Athletes are warned about the undesirable consumption of carbohydrates in large amounts before the load. This caution is based on the results of a study conducted by Foster et al. Showed that consumption of 75 g of glucose 30 minutes before the load reduces stamina due to accelerated depletion of muscle glycogen and hypoglycemia. High levels of insulin in the blood, caused by the consumption of carbohydrates before the load, were the cause of these phenomena.
As a result of this study, some practitioners advised athletes to avoid consumption of carbohydrates before loading or use products with a low glycemic index. This advice is based on the fact that products with a low glycemic index (beans, milk) give a slow but continuous release of glucose into the blood, without concomitant release of insulin. For comparison, sugar and foods with a high glycemic index (bread, potatoes, sports drinks and many breakfast cereals) rapidly increase glucose and insulin levels in the blood.
Studies by Hargreaves et al. Contradict the early studies of Foster. Subjects took 75 g of glucose (high glycemic index), 75 g of fructose (low glycemic index) or water 45 minutes before the race to failure. Although glucose intake caused a high level of insulin in the blood and a low blood glucose level, there was no difference in load-to-failure time between arrivals of bicyclists consuming glucose, fructose or water.
Consumption of carbohydrates with a high glycemic index for 1 h before exercise, especially on an empty stomach, can improve performance. Sherman et al. Compared the consumption of beverages containing 1.1 g-kg and 2.2 g-kg carbohydrates per hour before the load. Cyclists rode at 70% V02max for 90 min. At an early stage, the level of serum insulin increased at the beginning of the load and during it, and the blood glucose level initially decreased. But the results of the results increased by 12.5% due to the consumption of carbohydrates, mainly increased their oxidation.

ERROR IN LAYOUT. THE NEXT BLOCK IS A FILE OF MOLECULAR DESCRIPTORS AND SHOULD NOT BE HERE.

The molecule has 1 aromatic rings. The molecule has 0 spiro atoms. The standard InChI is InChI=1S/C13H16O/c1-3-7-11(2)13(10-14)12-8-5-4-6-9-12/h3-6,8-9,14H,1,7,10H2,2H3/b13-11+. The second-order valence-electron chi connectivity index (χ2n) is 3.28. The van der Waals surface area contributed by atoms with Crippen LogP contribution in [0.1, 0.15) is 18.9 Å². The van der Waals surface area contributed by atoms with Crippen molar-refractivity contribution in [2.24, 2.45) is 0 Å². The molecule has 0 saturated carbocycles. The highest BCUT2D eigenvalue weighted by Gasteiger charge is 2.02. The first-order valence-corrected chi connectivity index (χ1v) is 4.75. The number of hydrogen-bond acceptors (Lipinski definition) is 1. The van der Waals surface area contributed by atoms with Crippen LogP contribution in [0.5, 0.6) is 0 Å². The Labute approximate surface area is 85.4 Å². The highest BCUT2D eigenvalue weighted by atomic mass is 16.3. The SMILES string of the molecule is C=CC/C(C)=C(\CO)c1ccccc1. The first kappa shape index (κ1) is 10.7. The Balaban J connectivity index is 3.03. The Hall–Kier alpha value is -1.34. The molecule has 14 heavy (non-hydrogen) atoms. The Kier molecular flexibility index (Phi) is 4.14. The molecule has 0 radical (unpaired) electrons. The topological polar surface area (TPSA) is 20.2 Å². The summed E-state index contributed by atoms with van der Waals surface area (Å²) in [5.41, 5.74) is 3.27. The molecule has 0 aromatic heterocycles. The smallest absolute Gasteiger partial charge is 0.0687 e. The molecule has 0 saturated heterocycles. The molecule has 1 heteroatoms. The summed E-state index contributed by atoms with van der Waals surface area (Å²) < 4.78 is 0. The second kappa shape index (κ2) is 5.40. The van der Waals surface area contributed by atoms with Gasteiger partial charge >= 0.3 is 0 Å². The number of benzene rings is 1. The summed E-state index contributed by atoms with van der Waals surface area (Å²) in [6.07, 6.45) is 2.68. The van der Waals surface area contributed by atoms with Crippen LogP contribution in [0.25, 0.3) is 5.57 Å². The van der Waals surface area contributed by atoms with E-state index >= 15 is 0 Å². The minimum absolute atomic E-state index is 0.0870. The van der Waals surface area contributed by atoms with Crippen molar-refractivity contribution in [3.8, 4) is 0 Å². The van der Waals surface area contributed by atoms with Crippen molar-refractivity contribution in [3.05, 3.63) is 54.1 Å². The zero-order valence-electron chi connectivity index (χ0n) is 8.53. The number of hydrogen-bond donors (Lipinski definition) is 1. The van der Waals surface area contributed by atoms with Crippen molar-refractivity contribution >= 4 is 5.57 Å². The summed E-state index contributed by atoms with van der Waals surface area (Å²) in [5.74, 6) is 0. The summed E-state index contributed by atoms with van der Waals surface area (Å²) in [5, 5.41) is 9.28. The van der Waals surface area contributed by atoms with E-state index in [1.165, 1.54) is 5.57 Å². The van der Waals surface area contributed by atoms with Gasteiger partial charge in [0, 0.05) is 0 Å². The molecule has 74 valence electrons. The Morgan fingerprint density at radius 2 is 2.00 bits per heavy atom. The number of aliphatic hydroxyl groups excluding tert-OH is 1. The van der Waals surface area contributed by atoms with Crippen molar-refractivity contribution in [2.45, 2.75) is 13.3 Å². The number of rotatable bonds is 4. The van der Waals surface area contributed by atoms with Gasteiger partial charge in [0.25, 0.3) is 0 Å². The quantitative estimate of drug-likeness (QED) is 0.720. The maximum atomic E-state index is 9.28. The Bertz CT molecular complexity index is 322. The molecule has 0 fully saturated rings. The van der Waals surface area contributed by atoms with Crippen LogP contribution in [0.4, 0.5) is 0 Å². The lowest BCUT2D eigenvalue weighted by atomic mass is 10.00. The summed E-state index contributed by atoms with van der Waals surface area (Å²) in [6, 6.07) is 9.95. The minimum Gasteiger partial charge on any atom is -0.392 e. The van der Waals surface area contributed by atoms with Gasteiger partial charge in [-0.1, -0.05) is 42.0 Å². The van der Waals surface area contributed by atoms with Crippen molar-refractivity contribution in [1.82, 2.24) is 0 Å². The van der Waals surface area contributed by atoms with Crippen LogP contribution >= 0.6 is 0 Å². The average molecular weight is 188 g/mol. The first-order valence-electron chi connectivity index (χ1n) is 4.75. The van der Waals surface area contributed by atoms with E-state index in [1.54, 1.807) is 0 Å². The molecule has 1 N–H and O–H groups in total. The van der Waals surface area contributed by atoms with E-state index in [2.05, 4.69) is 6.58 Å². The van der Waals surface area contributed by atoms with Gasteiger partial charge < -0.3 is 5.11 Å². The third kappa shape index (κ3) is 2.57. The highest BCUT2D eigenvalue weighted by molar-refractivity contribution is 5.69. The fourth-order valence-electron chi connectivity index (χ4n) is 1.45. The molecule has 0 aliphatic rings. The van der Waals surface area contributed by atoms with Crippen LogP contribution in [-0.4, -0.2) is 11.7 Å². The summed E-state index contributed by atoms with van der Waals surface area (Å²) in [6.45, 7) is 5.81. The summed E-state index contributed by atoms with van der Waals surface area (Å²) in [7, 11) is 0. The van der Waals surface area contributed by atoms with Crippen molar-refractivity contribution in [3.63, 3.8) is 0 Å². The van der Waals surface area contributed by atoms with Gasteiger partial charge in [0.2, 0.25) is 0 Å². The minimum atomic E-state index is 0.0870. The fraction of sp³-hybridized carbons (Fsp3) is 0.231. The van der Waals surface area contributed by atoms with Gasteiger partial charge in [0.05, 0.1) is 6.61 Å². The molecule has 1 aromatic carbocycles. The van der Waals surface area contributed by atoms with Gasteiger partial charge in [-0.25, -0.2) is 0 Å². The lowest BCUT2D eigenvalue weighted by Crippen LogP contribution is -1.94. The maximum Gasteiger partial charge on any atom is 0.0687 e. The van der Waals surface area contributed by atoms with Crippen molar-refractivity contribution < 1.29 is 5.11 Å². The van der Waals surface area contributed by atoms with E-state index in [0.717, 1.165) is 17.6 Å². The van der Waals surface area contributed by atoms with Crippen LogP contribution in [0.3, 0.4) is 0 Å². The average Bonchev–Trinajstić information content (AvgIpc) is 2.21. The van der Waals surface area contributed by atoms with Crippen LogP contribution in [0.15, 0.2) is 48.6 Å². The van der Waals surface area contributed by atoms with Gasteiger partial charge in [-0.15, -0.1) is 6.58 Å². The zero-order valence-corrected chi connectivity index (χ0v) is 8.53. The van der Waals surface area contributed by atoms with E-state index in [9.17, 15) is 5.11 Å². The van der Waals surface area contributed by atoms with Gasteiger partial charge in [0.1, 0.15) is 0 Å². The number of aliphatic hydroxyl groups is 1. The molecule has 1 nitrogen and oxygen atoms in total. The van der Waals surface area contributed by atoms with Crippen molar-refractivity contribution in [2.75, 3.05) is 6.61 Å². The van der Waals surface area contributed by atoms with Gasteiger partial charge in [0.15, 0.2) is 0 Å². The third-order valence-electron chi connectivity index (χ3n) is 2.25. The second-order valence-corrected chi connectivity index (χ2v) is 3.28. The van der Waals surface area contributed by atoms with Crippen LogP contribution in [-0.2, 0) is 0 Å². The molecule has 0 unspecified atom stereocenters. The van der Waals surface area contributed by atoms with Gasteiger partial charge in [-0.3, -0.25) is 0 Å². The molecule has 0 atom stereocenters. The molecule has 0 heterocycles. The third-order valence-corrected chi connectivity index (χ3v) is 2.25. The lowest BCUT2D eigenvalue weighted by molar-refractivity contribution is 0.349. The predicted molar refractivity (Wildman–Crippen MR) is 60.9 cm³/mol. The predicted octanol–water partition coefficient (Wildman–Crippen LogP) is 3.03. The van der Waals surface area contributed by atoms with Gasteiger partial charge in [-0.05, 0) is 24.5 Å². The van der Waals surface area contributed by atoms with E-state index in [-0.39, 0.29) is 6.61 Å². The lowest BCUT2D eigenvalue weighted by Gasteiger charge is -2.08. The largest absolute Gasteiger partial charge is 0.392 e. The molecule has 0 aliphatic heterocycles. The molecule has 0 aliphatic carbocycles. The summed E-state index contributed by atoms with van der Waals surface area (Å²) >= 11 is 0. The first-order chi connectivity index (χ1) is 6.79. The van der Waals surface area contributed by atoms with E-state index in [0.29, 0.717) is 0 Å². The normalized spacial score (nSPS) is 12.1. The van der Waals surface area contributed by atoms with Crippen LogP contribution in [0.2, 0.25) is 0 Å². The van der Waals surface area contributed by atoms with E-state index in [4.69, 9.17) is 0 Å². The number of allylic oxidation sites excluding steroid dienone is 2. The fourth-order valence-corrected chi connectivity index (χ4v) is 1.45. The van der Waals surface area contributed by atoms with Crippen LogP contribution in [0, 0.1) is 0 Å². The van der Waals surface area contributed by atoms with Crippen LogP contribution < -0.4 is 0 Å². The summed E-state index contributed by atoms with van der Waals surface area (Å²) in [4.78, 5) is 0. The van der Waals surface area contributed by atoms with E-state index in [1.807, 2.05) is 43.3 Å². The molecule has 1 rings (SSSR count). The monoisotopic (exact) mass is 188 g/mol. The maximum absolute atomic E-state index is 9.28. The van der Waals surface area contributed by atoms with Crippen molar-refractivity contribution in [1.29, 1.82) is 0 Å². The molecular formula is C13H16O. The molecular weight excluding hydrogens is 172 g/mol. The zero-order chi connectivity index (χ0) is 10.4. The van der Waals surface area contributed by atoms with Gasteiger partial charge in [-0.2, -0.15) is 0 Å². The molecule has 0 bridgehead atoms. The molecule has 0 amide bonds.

Hyperglycemia and hyperinsulinemia resulting from the consumption of carbohydrates before exercise are temporary and obviously will not affect the outcome if the athlete is not sensitive to lowering blood glucose and does not feel premature muscle fatigue or CNS symptoms indicating hypoglycemia. Athletes should evaluate their reactions to high-carbohydrate foods with both low and high glycemic indexes to determine which is better.
Carbohydrates with a low glycemic index may be the subject of choice for those athletes who are sensitive to lowering blood glucose levels. Thomas et al. Compared the consumption of carbohydrates of lentils (low glycemic index) and water for 1 h before the load. Cyclists rode to exhaustion at 65-70% V02max. Lentils provided a gradual increase and decrease in the level of glucose in the blood in comparison with potatoes, glucose and water. The endurance period provided by lentils (low glycemic index) was 20 minutes longer than in other cases that did not differ from each other.
Athletes who are sensitive to lowering blood glucose levels are given several strategies for choosing.
- Take carbohydrates with a low glycemic index before the load.
- Take carbohydrates for a few minutes before the load.
- Take carbohydrates during exercise.
Consumption of carbohydrates with a high glycemic index (for example, glucose) just before anaerobic load (sprint or weightlifting) does not improve the indices. For these anaerobic loads, enough ATP, creatine phosphate (CRF) and muscle glycogen have been accumulated. Carbohydrates with a high glycemic index do not contribute to the rapid release of energy, allowing athletes to train more intensively. Consuming an excessive amount of carbohydrates before the load can increase the risk of gastrointestinal disorders in the form of seizures, diarrhea and bloating.